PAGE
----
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The Bridge Ep. 2.05 “Eye of the Deep” benefits greatly from some thematic unity

The Bridge Ep. 2.05 “Eye of the Deep” benefits greatly from some thematic unity

the bridge 2.5

The Bridge Season 2, Episode 5 “Eye of the Deep”
Written by Mauricio Katz
Directed by Alex Zakrzewski
Airs Wednesdays at 10pm ET on FX


If there’s been a common theme among the main characters of The Bridge, it’s exploring the darker avenues of dealing with great loss. It occurs on both a human level, and with the larger plots at play: while Fausto and his organization scramble from the $70 million loss they just took on the other side of the border, characters like Adriana, Marco, and Sonya are dealing with the loss of family members, and Charlotte and Ray find themselves at a loss for freedom under Galvan’s violently oppressive thumb. And as all these plots begin to coalesce, “Eye of the Deep” reaches farther and deeper than the episodes before it to go out of it’s way painting a group of people reaching their wit’s end with the current state of affairs – and in the process, delivers the best episode of the season so far.

Surprisingly, there’s a lack of action in this episode of The Bridge: save for David Tate’s disfiguring at the hand’s of Galvan’s gangbangers, the only plot movement in “Eye of the Deep” comes from what is suggested. The CIA may be protecting Galvan’s organization (as Ceasar finds out in very hilarious, unnerving fashion), and Cerisola (the CEO of Groupo Clio, and close confidant to Galvan) turns out to have a junkie daughter (a lovely bit of irony): besides these two things, David Tate’s return is the only progression “Eye” makes with any of its stories.

So how is it the best episode of the season so far? After a month of tweaking its formula slowly, The Bridge‘s noir-ish new look is beginning to come together, both in its aesthetics and its storytelling devices. It certainly helps the episode focuses more on Marco than Sonya: for all her trips to the bathtub and growing relationship with Jack Dobbs, there’s an unsettling feeling that something bad is about to happen to Sonya, something worse than the insults thrown her way when she interrupts Galvan’s attempts to kidnap D.A. Pintado outside Marco’s apartment. But “Eye of the Deep” never reaches that point, letting Jack stare off in the shadows and forcing the audience into the uncomfortable place of seeing Sonya drop her guard around another human being, one that the show’s filming and writing has slowly suggested to us is disturbed in some yet-to-be-revealed way. As a woman trying to navigate the loss of her sister – something that’s only now hitting home, with her killer being cremated – Sonya is an interesting character; as a woman who is slowly walking into a hornet’s nest that the audience can only vaguely see through the shadows, it’s not as rewarding to see her make emotional leaps with Jack (which for her, is a kiss goodbye), because we know somehow this isn’t going to end well for anyone.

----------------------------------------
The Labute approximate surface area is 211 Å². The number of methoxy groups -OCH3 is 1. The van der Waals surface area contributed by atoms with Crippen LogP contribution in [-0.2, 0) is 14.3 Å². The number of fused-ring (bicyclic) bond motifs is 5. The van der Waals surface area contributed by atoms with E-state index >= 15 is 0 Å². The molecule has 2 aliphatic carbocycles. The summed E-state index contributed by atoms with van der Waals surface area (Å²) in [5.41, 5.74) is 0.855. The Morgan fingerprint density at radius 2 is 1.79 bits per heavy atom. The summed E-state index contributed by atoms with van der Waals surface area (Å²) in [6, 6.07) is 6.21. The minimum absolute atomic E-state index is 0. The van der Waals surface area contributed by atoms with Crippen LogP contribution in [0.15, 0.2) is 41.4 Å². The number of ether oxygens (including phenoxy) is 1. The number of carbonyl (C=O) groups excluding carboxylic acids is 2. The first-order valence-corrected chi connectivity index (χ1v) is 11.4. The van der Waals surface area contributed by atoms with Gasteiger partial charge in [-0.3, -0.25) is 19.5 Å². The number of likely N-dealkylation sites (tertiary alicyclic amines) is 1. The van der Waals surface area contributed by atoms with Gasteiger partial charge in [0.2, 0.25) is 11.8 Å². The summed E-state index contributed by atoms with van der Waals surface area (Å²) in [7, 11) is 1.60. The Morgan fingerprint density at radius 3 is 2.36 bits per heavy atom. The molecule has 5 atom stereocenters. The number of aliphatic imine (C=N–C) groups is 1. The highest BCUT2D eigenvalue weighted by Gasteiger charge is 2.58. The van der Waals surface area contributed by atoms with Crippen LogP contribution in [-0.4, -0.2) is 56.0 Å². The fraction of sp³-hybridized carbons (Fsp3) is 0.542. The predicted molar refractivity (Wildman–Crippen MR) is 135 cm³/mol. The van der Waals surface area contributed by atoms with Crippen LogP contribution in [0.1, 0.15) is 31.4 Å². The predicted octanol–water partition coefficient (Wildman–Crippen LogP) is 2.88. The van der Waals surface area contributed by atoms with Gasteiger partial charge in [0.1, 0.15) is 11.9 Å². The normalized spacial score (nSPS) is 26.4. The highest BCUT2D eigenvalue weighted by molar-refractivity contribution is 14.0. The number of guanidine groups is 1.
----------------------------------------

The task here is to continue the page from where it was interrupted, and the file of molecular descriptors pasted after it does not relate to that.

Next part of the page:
Marco’s story, on the other hand, continues to be the emotional anchor for The Bridge, even in its second season: his decision not to kill Tate (at least not yet) may be a predictable one, but it speaks to that impact of human loss that I mentioned earlier, and Galvan speaks about at the tomb for his own dead son, one murdered by a trigger man whose head now rests in a jar at his dead son Oscar’s feet. Galvan tells Marco how the pain of losing a son can never subside: there may be “consolation” in the form of murder, but it’s merely a short-lived distraction from the everlasting pain of Gus’s death, a weight that Damian Bechir has carried so well for the handful of episodes we’ve had since Sonya was unable to save Marco’s son from the wrath of Tate.

It’s simply wonderful acting: and it makes a scene like Marco’s decision not to kill him a little less cliched than it really is: there’s serious weight given to Marco’s choice, a certain suggestion that no, not everything is written in stone sometimes. Vengeance is not always a requirement – though in Fausto’s business, it is a currency like anything else, from fear to happiness to the shadow Galvan casts over the border and onto the US government (something it looks like Daniel and Adriana are about to stumble into, thanks to the DEA agent sending them tips on Euro bills). Marco realizes, on some level, he can’t play both sides of the fence forever, and the re-emergence of David Tate appears to be a direct challenge to where Marco’s morality lies. Will he continue to obey Fausto, or is it finally time for him to side with Sonya, Eva, and the rest of those in the US trying to take him down? That question remains the heart of The Bridge‘s second season: and for the entirety of “Eye of the Deep”, it’s a light burning bright in the corner of every frame, casting long shadows across the faces of its characters as they head into uncertain waters, both politically, morally, and personally.


— Randy